President Bush repeated the demand that the ruling government of Afghanistan surrender of the terrorists who plotted the Sept. 11 attacks against the United States.
“Full warning has been given and time is running out,” he said.
The president made a clear distinction between the Taliban regime and the Afghan people, pledging U.S. support to fend off starvation and possibly to help reconstruct Afghanistan after the present crisis ends.
“Our enemy is the terrorists themselves and the regimes that shelter and sustain them,” Mr. Bush said. “We’re offering help and friendship to the Afghan people. It is their Taliban rulers, and the terrorists they harbor, who have much to fear.”
The United States has pledged $320 million in aid to help those who have fled Afghanistan and are now refugees as well as those inside the country.
After the address, White House officials dismissed an offer from the Taliban to release eight detained aid workers if the United States abandons its threats to use force.
“The president has made clear from the beginning that the Taliban needs to release the aid workers and that it is time for action, not negotiation,” said White House spokeswoman Claire Buchan.
The eight aid workers– four Germans, two Americans and two Australians– were arrested in August on charges of trying to convert Muslims to Christianity, which they deny.
Earlier, the Taliban ordered the release of a British reporter detained over a week ago for illegally entering the country.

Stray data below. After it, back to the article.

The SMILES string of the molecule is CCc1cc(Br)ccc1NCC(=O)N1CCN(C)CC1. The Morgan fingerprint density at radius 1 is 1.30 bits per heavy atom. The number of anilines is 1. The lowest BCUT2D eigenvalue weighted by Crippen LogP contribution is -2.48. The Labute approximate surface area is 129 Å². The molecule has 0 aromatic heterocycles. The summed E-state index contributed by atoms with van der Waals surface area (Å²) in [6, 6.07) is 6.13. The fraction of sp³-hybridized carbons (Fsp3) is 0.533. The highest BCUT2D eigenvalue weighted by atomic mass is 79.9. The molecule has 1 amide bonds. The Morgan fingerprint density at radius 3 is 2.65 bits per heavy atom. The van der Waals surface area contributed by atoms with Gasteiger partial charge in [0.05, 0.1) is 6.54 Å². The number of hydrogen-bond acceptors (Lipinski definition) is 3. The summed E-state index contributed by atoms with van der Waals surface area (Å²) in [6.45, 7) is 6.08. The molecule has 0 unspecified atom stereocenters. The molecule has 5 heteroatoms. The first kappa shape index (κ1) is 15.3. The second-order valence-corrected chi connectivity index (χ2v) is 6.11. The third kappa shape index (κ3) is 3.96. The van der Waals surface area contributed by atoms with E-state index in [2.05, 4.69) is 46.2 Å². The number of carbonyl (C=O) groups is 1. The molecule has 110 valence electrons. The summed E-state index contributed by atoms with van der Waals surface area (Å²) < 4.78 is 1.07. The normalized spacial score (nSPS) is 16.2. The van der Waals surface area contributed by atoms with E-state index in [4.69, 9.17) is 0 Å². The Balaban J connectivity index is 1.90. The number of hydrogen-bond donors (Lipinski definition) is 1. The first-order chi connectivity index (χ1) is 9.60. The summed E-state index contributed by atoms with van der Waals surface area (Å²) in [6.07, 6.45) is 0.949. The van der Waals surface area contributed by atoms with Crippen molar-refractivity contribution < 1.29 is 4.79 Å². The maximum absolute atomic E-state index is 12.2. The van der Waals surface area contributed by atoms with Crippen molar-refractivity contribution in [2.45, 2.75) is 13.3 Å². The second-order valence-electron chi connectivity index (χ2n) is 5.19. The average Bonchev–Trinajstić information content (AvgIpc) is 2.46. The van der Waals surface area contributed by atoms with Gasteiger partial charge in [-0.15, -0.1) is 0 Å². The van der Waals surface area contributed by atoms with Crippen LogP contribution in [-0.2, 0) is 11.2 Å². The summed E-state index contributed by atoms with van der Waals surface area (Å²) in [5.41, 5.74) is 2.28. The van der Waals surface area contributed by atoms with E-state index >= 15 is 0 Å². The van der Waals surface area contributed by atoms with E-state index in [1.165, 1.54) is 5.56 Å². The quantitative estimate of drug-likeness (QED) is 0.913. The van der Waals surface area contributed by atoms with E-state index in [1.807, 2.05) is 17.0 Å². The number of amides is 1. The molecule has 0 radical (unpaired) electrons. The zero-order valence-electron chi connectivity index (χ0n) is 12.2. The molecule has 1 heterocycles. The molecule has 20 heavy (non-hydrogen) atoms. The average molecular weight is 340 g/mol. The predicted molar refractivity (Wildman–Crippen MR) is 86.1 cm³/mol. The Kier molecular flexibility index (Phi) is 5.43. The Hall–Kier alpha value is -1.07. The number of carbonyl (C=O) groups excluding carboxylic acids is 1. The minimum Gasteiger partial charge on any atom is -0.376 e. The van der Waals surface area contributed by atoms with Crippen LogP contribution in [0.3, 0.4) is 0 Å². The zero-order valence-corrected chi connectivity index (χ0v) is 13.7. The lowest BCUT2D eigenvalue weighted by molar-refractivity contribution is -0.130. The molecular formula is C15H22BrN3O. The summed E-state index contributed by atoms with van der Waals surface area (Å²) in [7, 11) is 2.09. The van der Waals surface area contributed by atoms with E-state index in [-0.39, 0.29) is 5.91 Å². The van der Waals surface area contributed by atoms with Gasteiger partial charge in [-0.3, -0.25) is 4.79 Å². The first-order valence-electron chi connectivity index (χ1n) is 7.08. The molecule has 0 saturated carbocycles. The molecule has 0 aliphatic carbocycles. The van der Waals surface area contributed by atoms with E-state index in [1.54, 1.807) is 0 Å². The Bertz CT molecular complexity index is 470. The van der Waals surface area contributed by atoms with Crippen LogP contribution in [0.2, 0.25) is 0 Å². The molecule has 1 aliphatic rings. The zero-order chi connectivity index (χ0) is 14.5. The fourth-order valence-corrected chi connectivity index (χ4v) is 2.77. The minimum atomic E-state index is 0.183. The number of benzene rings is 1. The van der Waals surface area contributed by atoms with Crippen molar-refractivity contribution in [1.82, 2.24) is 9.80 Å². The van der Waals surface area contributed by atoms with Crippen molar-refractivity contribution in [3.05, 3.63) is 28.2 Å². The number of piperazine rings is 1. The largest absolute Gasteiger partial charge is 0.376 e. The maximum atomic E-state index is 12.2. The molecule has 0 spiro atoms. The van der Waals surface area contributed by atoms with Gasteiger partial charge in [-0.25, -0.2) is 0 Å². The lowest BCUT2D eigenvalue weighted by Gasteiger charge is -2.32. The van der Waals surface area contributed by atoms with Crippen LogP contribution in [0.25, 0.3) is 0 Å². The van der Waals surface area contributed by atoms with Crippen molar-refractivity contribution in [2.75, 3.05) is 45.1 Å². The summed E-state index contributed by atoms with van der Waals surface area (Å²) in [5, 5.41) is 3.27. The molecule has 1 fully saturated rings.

Planes fly over Kabul
In Afghanistan, Taliban gunners fired at two aircraft flying high over the capital, Kabul. Residents came out of stores and houses to watch as two silver, unidentified planes flew overhead.
The Pentagon did not respond when asked whether the planes were U.S. forces.
Defense Secretary Donald H. Rumsfeld returned to Washington Saturday from military consultations with five of the region’s friendly nations in the region around Afghanistan. He briefed Mr. Bush at Camp David in western Maryland, where he has been meeting with National Security adviser Condoleezza Rice, White House chief of staff Andrew Card and the head of the CIA, George Tenet.
During his trip, Rumsfeld won Uzbekistan’s permission to use an airbase for troops and aircraft, but not for military strikes, and Georgia promised its bases for air strikes if the Taliban does not give in.
The United States also deployed its newest spy satellite, believed to be able to gather pictures, electronic data and even telephone conversations. It could even spot a campfire from hundreds of miles in space.